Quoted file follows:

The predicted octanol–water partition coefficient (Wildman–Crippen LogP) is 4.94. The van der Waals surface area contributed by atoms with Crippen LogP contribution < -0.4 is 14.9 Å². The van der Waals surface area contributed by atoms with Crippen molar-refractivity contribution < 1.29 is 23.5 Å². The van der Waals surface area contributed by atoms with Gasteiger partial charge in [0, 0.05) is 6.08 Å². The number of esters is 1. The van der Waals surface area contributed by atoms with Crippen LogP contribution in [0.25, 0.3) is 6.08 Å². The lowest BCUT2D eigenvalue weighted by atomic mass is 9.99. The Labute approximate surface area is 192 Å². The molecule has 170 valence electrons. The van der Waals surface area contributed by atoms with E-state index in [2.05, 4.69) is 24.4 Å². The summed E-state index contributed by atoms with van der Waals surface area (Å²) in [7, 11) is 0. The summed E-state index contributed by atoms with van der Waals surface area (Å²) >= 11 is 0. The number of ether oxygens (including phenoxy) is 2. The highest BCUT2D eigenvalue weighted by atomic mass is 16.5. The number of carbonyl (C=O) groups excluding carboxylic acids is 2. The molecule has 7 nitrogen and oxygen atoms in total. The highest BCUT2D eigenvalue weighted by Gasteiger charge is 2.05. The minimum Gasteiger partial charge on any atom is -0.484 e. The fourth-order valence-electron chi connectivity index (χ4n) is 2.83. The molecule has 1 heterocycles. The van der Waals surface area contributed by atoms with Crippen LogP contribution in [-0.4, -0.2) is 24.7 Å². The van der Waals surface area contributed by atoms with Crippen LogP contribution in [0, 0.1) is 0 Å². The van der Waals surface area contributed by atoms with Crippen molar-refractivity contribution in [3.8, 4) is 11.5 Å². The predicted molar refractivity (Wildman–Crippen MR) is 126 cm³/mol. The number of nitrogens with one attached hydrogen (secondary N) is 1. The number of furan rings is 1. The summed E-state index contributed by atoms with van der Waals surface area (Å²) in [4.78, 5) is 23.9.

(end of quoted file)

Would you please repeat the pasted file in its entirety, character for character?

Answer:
The predicted octanol–water partition coefficient (Wildman–Crippen LogP) is 4.94. The van der Waals surface area contributed by atoms with Crippen LogP contribution < -0.4 is 14.9 Å². The van der Waals surface area contributed by atoms with Crippen molar-refractivity contribution < 1.29 is 23.5 Å². The van der Waals surface area contributed by atoms with Gasteiger partial charge in [0, 0.05) is 6.08 Å². The number of esters is 1. The van der Waals surface area contributed by atoms with Crippen LogP contribution in [0.25, 0.3) is 6.08 Å². The lowest BCUT2D eigenvalue weighted by atomic mass is 9.99. The Labute approximate surface area is 192 Å². The molecule has 170 valence electrons. The van der Waals surface area contributed by atoms with E-state index in [2.05, 4.69) is 24.4 Å². The summed E-state index contributed by atoms with van der Waals surface area (Å²) in [7, 11) is 0. The summed E-state index contributed by atoms with van der Waals surface area (Å²) >= 11 is 0. The number of ether oxygens (including phenoxy) is 2. The highest BCUT2D eigenvalue weighted by atomic mass is 16.5. The number of carbonyl (C=O) groups excluding carboxylic acids is 2. The molecule has 7 nitrogen and oxygen atoms in total. The highest BCUT2D eigenvalue weighted by Gasteiger charge is 2.05. The minimum Gasteiger partial charge on any atom is -0.484 e. The fourth-order valence-electron chi connectivity index (χ4n) is 2.83. The molecule has 1 heterocycles. The van der Waals surface area contributed by atoms with Crippen LogP contribution in [-0.4, -0.2) is 24.7 Å². The van der Waals surface area contributed by atoms with Crippen LogP contribution in [0, 0.1) is 0 Å². The van der Waals surface area contributed by atoms with Crippen molar-refractivity contribution in [3.8, 4) is 11.5 Å². The predicted molar refractivity (Wildman–Crippen MR) is 126 cm³/mol. The number of nitrogens with one attached hydrogen (secondary N) is 1. The number of furan rings is 1. The summed E-state index contributed by atoms with van der Waals surface area (Å²) in [4.78, 5) is 23.9.